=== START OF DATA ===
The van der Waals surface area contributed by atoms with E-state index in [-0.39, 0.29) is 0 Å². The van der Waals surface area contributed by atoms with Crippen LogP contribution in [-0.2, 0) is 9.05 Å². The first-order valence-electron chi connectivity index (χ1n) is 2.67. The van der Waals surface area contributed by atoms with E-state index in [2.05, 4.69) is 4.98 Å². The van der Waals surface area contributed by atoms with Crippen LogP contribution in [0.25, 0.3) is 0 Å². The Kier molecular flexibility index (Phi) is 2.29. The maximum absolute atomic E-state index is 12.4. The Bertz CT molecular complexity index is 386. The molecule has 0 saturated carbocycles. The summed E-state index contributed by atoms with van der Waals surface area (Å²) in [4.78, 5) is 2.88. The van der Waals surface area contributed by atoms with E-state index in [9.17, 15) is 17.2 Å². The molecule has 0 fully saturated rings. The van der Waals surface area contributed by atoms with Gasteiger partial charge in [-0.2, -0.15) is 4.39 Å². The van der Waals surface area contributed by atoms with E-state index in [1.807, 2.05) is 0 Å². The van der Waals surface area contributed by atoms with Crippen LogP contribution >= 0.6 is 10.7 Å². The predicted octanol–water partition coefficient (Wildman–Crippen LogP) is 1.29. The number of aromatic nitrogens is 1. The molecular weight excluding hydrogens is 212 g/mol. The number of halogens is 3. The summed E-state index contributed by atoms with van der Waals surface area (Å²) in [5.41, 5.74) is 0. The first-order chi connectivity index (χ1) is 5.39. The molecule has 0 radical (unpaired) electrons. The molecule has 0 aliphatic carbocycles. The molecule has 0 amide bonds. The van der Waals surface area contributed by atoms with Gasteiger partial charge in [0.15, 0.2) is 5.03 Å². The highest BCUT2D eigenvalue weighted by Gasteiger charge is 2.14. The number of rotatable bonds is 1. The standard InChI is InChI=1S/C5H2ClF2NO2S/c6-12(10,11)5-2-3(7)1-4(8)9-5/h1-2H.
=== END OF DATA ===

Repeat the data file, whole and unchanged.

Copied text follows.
The van der Waals surface area contributed by atoms with E-state index in [-0.39, 0.29) is 0 Å². The van der Waals surface area contributed by atoms with Crippen LogP contribution in [-0.2, 0) is 9.05 Å². The first-order valence-electron chi connectivity index (χ1n) is 2.67. The van der Waals surface area contributed by atoms with E-state index in [2.05, 4.69) is 4.98 Å². The van der Waals surface area contributed by atoms with Crippen LogP contribution in [0.25, 0.3) is 0 Å². The Kier molecular flexibility index (Phi) is 2.29. The maximum absolute atomic E-state index is 12.4. The Bertz CT molecular complexity index is 386. The molecule has 0 saturated carbocycles. The summed E-state index contributed by atoms with van der Waals surface area (Å²) in [4.78, 5) is 2.88. The van der Waals surface area contributed by atoms with E-state index in [9.17, 15) is 17.2 Å². The molecule has 0 fully saturated rings. The van der Waals surface area contributed by atoms with Gasteiger partial charge in [-0.2, -0.15) is 4.39 Å². The van der Waals surface area contributed by atoms with E-state index in [1.807, 2.05) is 0 Å². The van der Waals surface area contributed by atoms with Crippen LogP contribution >= 0.6 is 10.7 Å². The predicted octanol–water partition coefficient (Wildman–Crippen LogP) is 1.29. The number of aromatic nitrogens is 1. The molecular weight excluding hydrogens is 212 g/mol. The number of halogens is 3. The summed E-state index contributed by atoms with van der Waals surface area (Å²) in [5.41, 5.74) is 0. The first-order chi connectivity index (χ1) is 5.39. The molecule has 0 radical (unpaired) electrons. The molecule has 0 aliphatic carbocycles. The molecule has 0 amide bonds. The van der Waals surface area contributed by atoms with Gasteiger partial charge in [0.15, 0.2) is 5.03 Å². The highest BCUT2D eigenvalue weighted by Gasteiger charge is 2.14. The number of rotatable bonds is 1. The standard InChI is InChI=1S/C5H2ClF2NO2S/c6-12(10,11)5-2-3(7)1-4(8)9-5/h1-2H.